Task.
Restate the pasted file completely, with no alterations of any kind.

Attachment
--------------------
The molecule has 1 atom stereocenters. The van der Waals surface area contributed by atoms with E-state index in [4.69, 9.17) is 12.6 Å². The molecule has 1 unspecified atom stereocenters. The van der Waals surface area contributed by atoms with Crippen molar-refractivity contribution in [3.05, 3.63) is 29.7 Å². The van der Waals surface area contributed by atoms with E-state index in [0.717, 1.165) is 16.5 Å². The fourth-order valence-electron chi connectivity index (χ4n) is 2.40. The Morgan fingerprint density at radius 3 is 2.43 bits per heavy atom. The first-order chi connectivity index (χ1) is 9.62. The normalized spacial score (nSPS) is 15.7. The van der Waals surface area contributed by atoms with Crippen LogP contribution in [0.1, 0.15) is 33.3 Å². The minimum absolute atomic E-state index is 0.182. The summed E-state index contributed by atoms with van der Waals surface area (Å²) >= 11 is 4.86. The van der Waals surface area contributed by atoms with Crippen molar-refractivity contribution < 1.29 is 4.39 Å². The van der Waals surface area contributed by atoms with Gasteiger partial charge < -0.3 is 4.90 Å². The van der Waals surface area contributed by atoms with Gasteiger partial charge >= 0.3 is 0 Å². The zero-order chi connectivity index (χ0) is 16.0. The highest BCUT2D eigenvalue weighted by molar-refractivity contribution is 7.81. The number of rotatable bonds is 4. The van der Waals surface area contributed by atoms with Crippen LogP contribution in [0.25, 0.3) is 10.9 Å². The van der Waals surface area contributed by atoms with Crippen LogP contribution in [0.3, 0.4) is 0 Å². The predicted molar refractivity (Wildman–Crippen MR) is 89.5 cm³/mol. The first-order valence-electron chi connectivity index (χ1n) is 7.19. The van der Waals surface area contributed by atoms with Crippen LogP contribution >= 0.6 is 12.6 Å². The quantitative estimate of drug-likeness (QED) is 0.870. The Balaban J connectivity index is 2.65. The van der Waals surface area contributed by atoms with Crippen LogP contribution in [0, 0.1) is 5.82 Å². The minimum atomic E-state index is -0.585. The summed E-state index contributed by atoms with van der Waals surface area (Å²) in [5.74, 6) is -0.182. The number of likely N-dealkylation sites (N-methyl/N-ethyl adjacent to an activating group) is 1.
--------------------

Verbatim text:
The molecule has 1 atom stereocenters. The van der Waals surface area contributed by atoms with E-state index in [4.69, 9.17) is 12.6 Å². The molecule has 1 unspecified atom stereocenters. The van der Waals surface area contributed by atoms with Crippen molar-refractivity contribution in [3.05, 3.63) is 29.7 Å². The van der Waals surface area contributed by atoms with E-state index in [0.717, 1.165) is 16.5 Å². The fourth-order valence-electron chi connectivity index (χ4n) is 2.40. The Morgan fingerprint density at radius 3 is 2.43 bits per heavy atom. The first-order chi connectivity index (χ1) is 9.62. The normalized spacial score (nSPS) is 15.7. The van der Waals surface area contributed by atoms with Crippen LogP contribution in [0.1, 0.15) is 33.3 Å². The minimum absolute atomic E-state index is 0.182. The summed E-state index contributed by atoms with van der Waals surface area (Å²) >= 11 is 4.86. The van der Waals surface area contributed by atoms with Crippen molar-refractivity contribution < 1.29 is 4.39 Å². The van der Waals surface area contributed by atoms with Gasteiger partial charge < -0.3 is 4.90 Å². The van der Waals surface area contributed by atoms with Gasteiger partial charge >= 0.3 is 0 Å². The zero-order chi connectivity index (χ0) is 16.0. The highest BCUT2D eigenvalue weighted by molar-refractivity contribution is 7.81. The number of rotatable bonds is 4. The van der Waals surface area contributed by atoms with Crippen LogP contribution in [0.25, 0.3) is 10.9 Å². The van der Waals surface area contributed by atoms with Crippen LogP contribution in [0.3, 0.4) is 0 Å². The predicted molar refractivity (Wildman–Crippen MR) is 89.5 cm³/mol. The first-order valence-electron chi connectivity index (χ1n) is 7.19. The van der Waals surface area contributed by atoms with Crippen LogP contribution >= 0.6 is 12.6 Å². The quantitative estimate of drug-likeness (QED) is 0.870. The Balaban J connectivity index is 2.65. The van der Waals surface area contributed by atoms with Crippen LogP contribution in [0, 0.1) is 5.82 Å². The minimum atomic E-state index is -0.585. The summed E-state index contributed by atoms with van der Waals surface area (Å²) in [5.74, 6) is -0.182. The number of likely N-dealkylation sites (N-methyl/N-ethyl adjacent to an activating group) is 1.